Monday, April 27, 2015

Dr. Alice Howland:
Good morning. It's an honor to be here.
The poet Elizabeth Bishoponce wrote: 'the Art of Losing isn't hard to master: so many things seem filled with the intent to be lost that their loss is no disaster.' 
I'm not a poet, I am a person living with Early Onset Alzheimer's, and as that person I find myself learning the art of losing every day.
Losing my bearings, losing objects, losing sleep, but mostly losing memories...

All my life I've accumulated memories - they've become, in a way, my most precious possessions. The night I met my husband, the first time I held my textbook in my hands. Having children, making friends, traveling the world. 
Everything I accumulated in life, everything I've worked so hard for - now all that is being ripped away. As you can imagine, or as you know, this is hell. But it gets worse. 
Who can take us seriously when we are so far from who we once were? 
Our strange behavior and fumbled sentences change other's perception of us and our perception of ourselves. We become ridiculous, incapable, comic. 
But this is not who we are, this is our disease. And like any disease it has a cause, it has a progression, and it could have a cure. 
My greatest wish is that my children, our children - the next generation - do not have to face what I am facing. 
But for the time being, I'm still alive. I know I'm alive. I have people I love dearly. I have things I want to do with my life. I rail against myself for not being able to remember things - but I still have moments in the day of pure happiness and joy. 
And please do not think that I am suffering. I am not suffering. I am struggling. Struggling to be part of things, to stay connected to whom I was once. 
So, 'live in the moment' I tell myself. It's really all I can do, live in the moment. And not beat myself up too much... and not beat myself up too much for mastering the art of losing. 
One thing I will try to hold onto though is the memory of speaking here today. It will go, I know it will. It may be gone by tomorrow. 
But it means so much to be talking here, today, like my old ambitious self who was so fascinated by communication. Thank you for this opportunity. It means the world to me. Thank you.
GEORGE TOWN: While many would indulge themselves on their birthdays, Sukhveer Kaur chose to celebrate her 50th birthday in the streets with the homeless, trishaw riders and passers-by.

Sukhveer and her husband Daljit Singh, who are both cancer survivors, threw a simple yet meaningful tea party in Penang Road on Thursday, the day she turned 50.

Although the weather was quite gloomy after heavy rain, some 60 people from around the area turned up for the party.

Sukhveer, who is a motivational speaker as well as a volunteer at various charitable bodies, treated guests to cakes and drinks.

“I spent my day in the simplest way. I had a simple lunch with my husband and received birthday wishes from my nephews and nieces. The highlight of my day is this meaningful birthday tea party,” she said at the event.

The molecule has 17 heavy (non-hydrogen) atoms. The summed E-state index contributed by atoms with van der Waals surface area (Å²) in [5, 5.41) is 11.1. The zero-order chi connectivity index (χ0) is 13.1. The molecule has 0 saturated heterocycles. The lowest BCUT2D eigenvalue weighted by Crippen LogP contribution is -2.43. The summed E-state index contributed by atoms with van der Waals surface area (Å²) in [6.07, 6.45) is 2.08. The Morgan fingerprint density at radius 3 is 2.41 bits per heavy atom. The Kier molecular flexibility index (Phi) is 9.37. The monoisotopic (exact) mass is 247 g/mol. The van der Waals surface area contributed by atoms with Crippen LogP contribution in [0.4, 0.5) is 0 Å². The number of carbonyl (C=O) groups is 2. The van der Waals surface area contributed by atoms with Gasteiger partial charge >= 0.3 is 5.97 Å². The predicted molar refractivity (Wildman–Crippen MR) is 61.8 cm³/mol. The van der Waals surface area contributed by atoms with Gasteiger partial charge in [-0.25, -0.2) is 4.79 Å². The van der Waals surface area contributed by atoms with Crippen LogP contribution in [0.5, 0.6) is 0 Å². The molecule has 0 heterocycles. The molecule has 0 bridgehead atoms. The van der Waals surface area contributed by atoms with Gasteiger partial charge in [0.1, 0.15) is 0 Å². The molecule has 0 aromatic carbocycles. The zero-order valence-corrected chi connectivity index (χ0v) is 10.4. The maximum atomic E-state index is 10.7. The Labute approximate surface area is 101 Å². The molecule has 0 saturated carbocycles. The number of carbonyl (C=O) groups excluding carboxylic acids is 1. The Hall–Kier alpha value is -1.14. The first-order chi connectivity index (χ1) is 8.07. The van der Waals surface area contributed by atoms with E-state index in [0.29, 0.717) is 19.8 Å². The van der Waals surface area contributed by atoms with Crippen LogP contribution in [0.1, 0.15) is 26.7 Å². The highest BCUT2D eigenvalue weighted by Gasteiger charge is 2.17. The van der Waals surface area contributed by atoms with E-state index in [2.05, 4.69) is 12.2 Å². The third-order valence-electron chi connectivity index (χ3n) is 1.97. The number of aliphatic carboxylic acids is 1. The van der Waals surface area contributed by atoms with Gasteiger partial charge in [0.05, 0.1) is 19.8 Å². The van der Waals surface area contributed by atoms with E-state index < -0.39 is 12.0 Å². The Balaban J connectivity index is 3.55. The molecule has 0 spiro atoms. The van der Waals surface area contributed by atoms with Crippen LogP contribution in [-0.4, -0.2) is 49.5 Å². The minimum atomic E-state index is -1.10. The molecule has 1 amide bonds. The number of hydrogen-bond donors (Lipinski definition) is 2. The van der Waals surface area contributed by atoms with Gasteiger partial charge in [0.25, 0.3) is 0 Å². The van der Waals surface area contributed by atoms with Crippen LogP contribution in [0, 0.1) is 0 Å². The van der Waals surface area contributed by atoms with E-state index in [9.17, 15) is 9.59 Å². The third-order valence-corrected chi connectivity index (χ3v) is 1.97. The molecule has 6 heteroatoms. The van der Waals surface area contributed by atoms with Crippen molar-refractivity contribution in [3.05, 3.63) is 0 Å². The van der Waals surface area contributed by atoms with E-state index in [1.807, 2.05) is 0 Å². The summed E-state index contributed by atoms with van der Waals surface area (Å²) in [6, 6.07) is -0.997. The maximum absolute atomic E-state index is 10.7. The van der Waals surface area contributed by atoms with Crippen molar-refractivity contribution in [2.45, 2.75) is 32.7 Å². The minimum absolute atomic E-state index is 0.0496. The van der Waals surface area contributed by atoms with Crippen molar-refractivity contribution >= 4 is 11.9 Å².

“I always wanted this birthday to be unique. As I like diving and parasailing, I earlier thought of giving myself such a treat.

“But after deeper thought, I didn’t want my birthday to be spent on an expensive meal or to be exclusive. I’d rather have it with the marginalised group,” she said.

“I know many of them (the homeless and trishaw riders) have not celebrated their birthdays for years. I asked them along for the cake-cutting because this is not only my birthday party but theirs as well,” said Sukhveer.

As a cancer survivor who had her stomach removed about seven years ago, Sukhveer treasures every moment of her life. Her husband, Daljit, is also a cancer survivor who had his left kidney removed three years ago.

“Fifty years of life is a blessing to me and I would love to contribute more to the community, especially those living in poverty, and terminally-ill children.”

Friday, April 24, 2015

Because I made it to the door, I get to...

For the 60-something Teng Jiazhi, as for many of us, his first selfie was the most memorable. Teng told the Shenyang Evening News that it was a freezing cold day in China's northeastern Liaoning Province more than 10 years ago. He picked up a couple that had been standing on the side of the road shivering for over an hour. They were so grateful that they offered to pay him some extra money. He refused, so they opted for a souvenir photo with them instead.

Teng says he was inspired by that encounter and in 2011 he set up a camera in his cab to take pictures together with his customers and help to brighten up their day. On average he picks up eighty passengers a day and around twenty of them agree to snap a selfie with him (Why would you ever turn him down?). In four years, he has built up a collection of 30,000 selfies with thousands of smiling passengers.

Later, he posts the selfies onto his Weibo account, where he has gained more than 100,000 followers. It's the perfect place for those looking for some pure positive energy in a sea of snark. His fans lovingly call him "Uncle Teng" or "Brother Smile." He adds captions to his selfies like "a smile is the best language in the world." It's literally nothing but smiles.

"I try my best to help my passengers with their troubles. All it takes is just a little chat, song or joke to make them happy again."
He recalls one instance when an young women looking rather upset got in his taxi and refused his selfie request. To see what was wrong, he started talking to her. "I found out that she had just had a big fight with her mom, so I sang her an old song about how mothers always can't help but worry." Teng remembered. "She started crying when I finished my song and immediately called her mom to tell her she was sorry."
Of course, she also then agreed to take a smiling selfie with Uncle Teng. This man is a miracle worker.

Taken entirely from Shanghaiist

Monday, April 20, 2015

"Feeling sad is part of life. Feelings come and go.
They are a result of the way you view the various situations in your life.
Problems come and go, too.
Life is all about overcoming adversities, and emerging stronger.
It will take a while, but it will work out."

excerpts from a newspaper advice column, Dear Thelma.
 In 1985, Huang Funeng suffered a serious eye disease which gradually made him totally blind. Since then, his loving wife has guided his every move, leading him through life with a bamboo rod, in spite of her own physical affliction, osteoporosis, which causes her hunched posture.
The couple never had children, but managed to still find joy in each other's company for 55 years as they lived a simple existence farming chickens and ducks.

Taken entirely from
CNN : Middle school student Vidal Chastanet was simply stating his truth about the school principal who inspires him in his rough Brooklyn neighborhood.

Featured in the wildly popular "Humans of New York" photo series in January, a picture of Chastanet along with his sentiments went viral, and a subsequent fundraiser pulled in more than $1 million for his school.

That's how Chastanet, 13, ended up at the White House on Thursday.

The young man; his inspirational principal, Nadia Lopez; and "Humans of New York" creator Brandon Stanton all got the chance to meet Obama. (That's Chastanet in Obama's seat in the Oval Office.)